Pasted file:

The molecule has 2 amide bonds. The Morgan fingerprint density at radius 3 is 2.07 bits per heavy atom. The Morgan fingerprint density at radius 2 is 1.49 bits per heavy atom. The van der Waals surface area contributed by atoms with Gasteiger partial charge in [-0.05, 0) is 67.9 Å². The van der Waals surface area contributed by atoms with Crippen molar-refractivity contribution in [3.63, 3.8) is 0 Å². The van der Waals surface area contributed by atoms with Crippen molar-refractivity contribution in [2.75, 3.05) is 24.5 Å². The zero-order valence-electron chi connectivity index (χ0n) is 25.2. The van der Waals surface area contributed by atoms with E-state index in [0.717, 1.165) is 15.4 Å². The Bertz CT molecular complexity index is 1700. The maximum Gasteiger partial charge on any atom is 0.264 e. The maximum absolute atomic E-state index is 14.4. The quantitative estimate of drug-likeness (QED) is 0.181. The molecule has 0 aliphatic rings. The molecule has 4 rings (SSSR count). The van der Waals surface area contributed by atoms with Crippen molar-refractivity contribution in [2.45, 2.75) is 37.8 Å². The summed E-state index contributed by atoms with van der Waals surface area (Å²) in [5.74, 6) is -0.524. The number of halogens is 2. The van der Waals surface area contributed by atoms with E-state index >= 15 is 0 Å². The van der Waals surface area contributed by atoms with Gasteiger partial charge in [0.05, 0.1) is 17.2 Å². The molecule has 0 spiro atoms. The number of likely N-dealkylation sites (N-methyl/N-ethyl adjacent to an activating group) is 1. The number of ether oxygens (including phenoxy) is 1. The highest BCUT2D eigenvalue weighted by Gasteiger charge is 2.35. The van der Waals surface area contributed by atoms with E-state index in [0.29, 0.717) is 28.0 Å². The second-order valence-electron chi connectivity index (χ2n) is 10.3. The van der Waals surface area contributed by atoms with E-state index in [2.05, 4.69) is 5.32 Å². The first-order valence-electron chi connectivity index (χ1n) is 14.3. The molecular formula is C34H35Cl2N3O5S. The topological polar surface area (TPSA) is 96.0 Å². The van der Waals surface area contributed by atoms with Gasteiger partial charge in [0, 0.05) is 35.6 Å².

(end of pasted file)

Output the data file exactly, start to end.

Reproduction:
The molecule has 2 amide bonds. The Morgan fingerprint density at radius 3 is 2.07 bits per heavy atom. The Morgan fingerprint density at radius 2 is 1.49 bits per heavy atom. The van der Waals surface area contributed by atoms with Gasteiger partial charge in [-0.05, 0) is 67.9 Å². The van der Waals surface area contributed by atoms with Crippen molar-refractivity contribution in [3.63, 3.8) is 0 Å². The van der Waals surface area contributed by atoms with Crippen molar-refractivity contribution in [2.75, 3.05) is 24.5 Å². The zero-order valence-electron chi connectivity index (χ0n) is 25.2. The van der Waals surface area contributed by atoms with E-state index in [0.717, 1.165) is 15.4 Å². The Bertz CT molecular complexity index is 1700. The maximum Gasteiger partial charge on any atom is 0.264 e. The maximum absolute atomic E-state index is 14.4. The quantitative estimate of drug-likeness (QED) is 0.181. The molecule has 0 aliphatic rings. The molecule has 4 rings (SSSR count). The van der Waals surface area contributed by atoms with Crippen molar-refractivity contribution in [2.45, 2.75) is 37.8 Å². The summed E-state index contributed by atoms with van der Waals surface area (Å²) in [5.74, 6) is -0.524. The number of halogens is 2. The van der Waals surface area contributed by atoms with E-state index >= 15 is 0 Å². The van der Waals surface area contributed by atoms with Gasteiger partial charge in [0.05, 0.1) is 17.2 Å². The molecule has 0 spiro atoms. The number of likely N-dealkylation sites (N-methyl/N-ethyl adjacent to an activating group) is 1. The number of ether oxygens (including phenoxy) is 1. The highest BCUT2D eigenvalue weighted by Gasteiger charge is 2.35. The van der Waals surface area contributed by atoms with E-state index in [0.29, 0.717) is 28.0 Å². The second-order valence-electron chi connectivity index (χ2n) is 10.3. The van der Waals surface area contributed by atoms with E-state index in [2.05, 4.69) is 5.32 Å². The first-order valence-electron chi connectivity index (χ1n) is 14.3. The molecular formula is C34H35Cl2N3O5S. The topological polar surface area (TPSA) is 96.0 Å². The van der Waals surface area contributed by atoms with Gasteiger partial charge in [0, 0.05) is 35.6 Å².